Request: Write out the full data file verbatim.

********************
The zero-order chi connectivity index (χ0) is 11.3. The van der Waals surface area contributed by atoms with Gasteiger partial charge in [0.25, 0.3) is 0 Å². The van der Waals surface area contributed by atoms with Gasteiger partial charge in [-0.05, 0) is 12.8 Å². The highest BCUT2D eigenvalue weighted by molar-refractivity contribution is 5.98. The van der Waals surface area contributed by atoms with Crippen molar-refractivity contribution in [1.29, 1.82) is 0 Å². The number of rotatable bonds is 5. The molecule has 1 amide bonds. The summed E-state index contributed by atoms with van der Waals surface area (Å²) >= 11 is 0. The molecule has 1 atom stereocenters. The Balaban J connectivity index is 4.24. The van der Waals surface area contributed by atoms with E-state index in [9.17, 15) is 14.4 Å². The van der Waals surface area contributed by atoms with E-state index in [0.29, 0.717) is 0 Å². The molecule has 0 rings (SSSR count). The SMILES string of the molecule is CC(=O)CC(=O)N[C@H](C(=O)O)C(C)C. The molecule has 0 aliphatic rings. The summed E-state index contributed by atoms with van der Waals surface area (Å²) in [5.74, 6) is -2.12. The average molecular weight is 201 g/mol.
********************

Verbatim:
The zero-order chi connectivity index (χ0) is 11.3. The van der Waals surface area contributed by atoms with Gasteiger partial charge in [0.25, 0.3) is 0 Å². The van der Waals surface area contributed by atoms with Gasteiger partial charge in [-0.05, 0) is 12.8 Å². The highest BCUT2D eigenvalue weighted by molar-refractivity contribution is 5.98. The van der Waals surface area contributed by atoms with Crippen molar-refractivity contribution in [1.29, 1.82) is 0 Å². The number of rotatable bonds is 5. The molecule has 1 amide bonds. The summed E-state index contributed by atoms with van der Waals surface area (Å²) >= 11 is 0. The molecule has 1 atom stereocenters. The Balaban J connectivity index is 4.24. The van der Waals surface area contributed by atoms with E-state index in [9.17, 15) is 14.4 Å². The van der Waals surface area contributed by atoms with E-state index in [0.29, 0.717) is 0 Å². The molecule has 0 rings (SSSR count). The SMILES string of the molecule is CC(=O)CC(=O)N[C@H](C(=O)O)C(C)C. The molecule has 0 aliphatic rings. The summed E-state index contributed by atoms with van der Waals surface area (Å²) in [5.74, 6) is -2.12. The average molecular weight is 201 g/mol.